How Missouri's "Heartbeat Bill" Differs From Others

In the wee hours of Thursday morning, Missouri’s Senate joined ranks with other state legislative chambers and passed a “heartbeat bill,” which is on its way back to Missouri’s House where it is expected to pass. Missouri Governor Mike Parson has already signaled that he will sign the bill.


Although Republicans hold a super-majority in the Senate, the passage of the bill was not smooth sailing. The House initially passed a version of the bill in March, as Amelia Hamilton reported here at the time.  As the Senate moved to take it up yesterday, the bill faced resistance from the Democratic minority:

Opponents of the proposed new abortion law began efforts to block it in the Missouri Senate about 11:45 a.m. Wednesday — even though the bill had not been officially brought up for debate.

They ended their filibuster at about 4 p.m., when it appeared a compromise had been worked out.

However, a planned half-hour recess stretched more than five hours into the night, with no resumption of debate or any indication when the Senate might resume its discussion of the abortion bill or any other measure — even though Missouri’s Constitution requires the lawmakers to end their session at 6 p.m. Friday.

Throughout last evening, multiple reports emanated from some of the staunchest supporters of the bill that it was being significantly watered down:


Finally, shortly after 4:00 a.m., by a vote of 24-10, the Senate passed the bill.  Senator Andrew Koenig, who helped shepherd the bill through the Senate, expressed his relief on Twitter:

As Senator Koenig noted, Representative Nick Schroer sponsored the bill passed by the House back in March. Schroer explained why this bill is more than a “heartbeat bill.”:

Rep. Nick Schroer, R-O’Fallon, told those gathered in the governor’s office his bill began as a “heartbeat” bill but was expanded during the legislative process.

“It starts off with a roughly eight-week abortion ban, once the heartbeat or brain activity can be detected in the child,” Schroer explained. “If, for any reason, any court were to overturn that, we have a tiered severance package which would kick it to a 14-week ban.”

If that limit, “which is linked to our scientific and legislative findings,” he said, also were blocked by a court, the law moves the limit to 18 weeks, then to 20 weeks.

The bill also would “ban abortions in the state of Missouri if, for any reason, Roe v. Wade is overturned (or) the Supreme Court dictates that it is going to be up to the states to legislate in the area of abortion,” Schroer said.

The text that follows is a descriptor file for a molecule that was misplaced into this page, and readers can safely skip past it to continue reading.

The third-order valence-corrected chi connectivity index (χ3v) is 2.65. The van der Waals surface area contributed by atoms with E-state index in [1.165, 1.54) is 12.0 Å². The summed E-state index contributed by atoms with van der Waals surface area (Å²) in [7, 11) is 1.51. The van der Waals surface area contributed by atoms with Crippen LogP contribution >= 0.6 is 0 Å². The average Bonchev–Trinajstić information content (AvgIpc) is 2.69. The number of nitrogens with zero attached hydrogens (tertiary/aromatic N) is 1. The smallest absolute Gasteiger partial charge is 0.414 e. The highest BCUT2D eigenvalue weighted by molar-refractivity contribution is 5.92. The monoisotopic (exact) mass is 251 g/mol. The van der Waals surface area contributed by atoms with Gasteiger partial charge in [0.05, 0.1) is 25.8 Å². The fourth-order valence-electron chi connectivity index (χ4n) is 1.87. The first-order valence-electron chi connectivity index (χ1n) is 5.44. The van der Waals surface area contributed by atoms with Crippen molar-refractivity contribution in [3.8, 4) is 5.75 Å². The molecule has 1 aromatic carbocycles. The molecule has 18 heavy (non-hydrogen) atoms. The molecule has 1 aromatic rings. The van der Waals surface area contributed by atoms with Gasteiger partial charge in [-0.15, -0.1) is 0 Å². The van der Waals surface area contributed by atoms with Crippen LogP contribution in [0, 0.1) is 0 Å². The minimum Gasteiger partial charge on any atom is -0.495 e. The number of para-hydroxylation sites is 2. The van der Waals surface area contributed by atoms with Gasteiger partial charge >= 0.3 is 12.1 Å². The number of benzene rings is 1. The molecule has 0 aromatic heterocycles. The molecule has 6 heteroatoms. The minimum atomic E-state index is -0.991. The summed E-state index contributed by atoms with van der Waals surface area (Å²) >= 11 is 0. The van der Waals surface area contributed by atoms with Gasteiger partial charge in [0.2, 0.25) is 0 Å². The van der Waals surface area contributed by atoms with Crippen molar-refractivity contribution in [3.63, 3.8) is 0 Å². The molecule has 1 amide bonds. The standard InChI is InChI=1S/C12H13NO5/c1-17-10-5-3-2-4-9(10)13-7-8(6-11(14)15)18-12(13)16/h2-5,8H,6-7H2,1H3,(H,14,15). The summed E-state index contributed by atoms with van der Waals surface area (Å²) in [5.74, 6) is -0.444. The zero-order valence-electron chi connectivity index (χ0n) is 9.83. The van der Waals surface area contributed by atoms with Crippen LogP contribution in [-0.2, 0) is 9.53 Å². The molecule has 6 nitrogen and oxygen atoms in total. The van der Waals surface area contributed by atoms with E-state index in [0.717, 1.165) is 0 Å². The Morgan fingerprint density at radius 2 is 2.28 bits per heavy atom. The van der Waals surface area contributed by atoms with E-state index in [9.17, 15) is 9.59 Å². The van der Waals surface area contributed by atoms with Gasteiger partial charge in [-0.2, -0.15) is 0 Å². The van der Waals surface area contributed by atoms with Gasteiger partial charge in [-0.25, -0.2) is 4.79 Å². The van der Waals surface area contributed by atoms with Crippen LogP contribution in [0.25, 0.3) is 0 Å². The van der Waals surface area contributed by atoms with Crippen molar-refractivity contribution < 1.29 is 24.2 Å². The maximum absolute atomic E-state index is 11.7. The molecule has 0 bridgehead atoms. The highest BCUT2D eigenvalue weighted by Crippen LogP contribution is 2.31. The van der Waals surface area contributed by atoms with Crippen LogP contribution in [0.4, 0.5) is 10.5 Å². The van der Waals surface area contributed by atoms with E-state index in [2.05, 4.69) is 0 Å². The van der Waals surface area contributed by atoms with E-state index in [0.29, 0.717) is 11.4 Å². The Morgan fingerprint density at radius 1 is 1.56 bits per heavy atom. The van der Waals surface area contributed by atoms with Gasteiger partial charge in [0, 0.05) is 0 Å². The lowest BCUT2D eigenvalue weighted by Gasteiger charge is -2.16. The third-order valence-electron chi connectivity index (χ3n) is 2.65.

The bill’s provisions include allowing criminal charges to be filed against a doctor who performs a nonemergency abortion, with a potential prison sentence ranging from five to 15 years.

The measure includes an exception for an abortion in an emergency situation, but it does not include any exceptions for an unwanted pregnancy caused by rape or incest.


Further, as reported by KMOV TV:

The approved version of the wide-ranging bill bans abortions based solely on race, sex or a “prenatal diagnosis, test, or screening indicating Down Syndrome or the potential of Down Syndrome.” It also requires that both parents be notified for a minor to get an abortion, but a change was made after hours of late-night negotiations to remove the requirement when a parent lacks legal or physical custody. Current law requires written consent from only one parent.

And the bill was crafted with an eye toward the inevitable litigation:

“This is not a piece of legislation that is designed for a challenge,” Missouri’s Republican House Speaker Elijah Haahr said. “This is the type of legislation that is designed to withstand a challenge and to actually save lives in our state.”

Thus, while it is likely the Alabama bill which just passed will also face a high profile legal challenge (as noted by my colleagues Mike Ford here and Joe Cunningham here), the Missouri bill approaches the challenge with a bit more subtlety.

Those here in Missouri who are pro-life awoke today to good news. As Senator Bill Eigel so eloquently expressed this morning:



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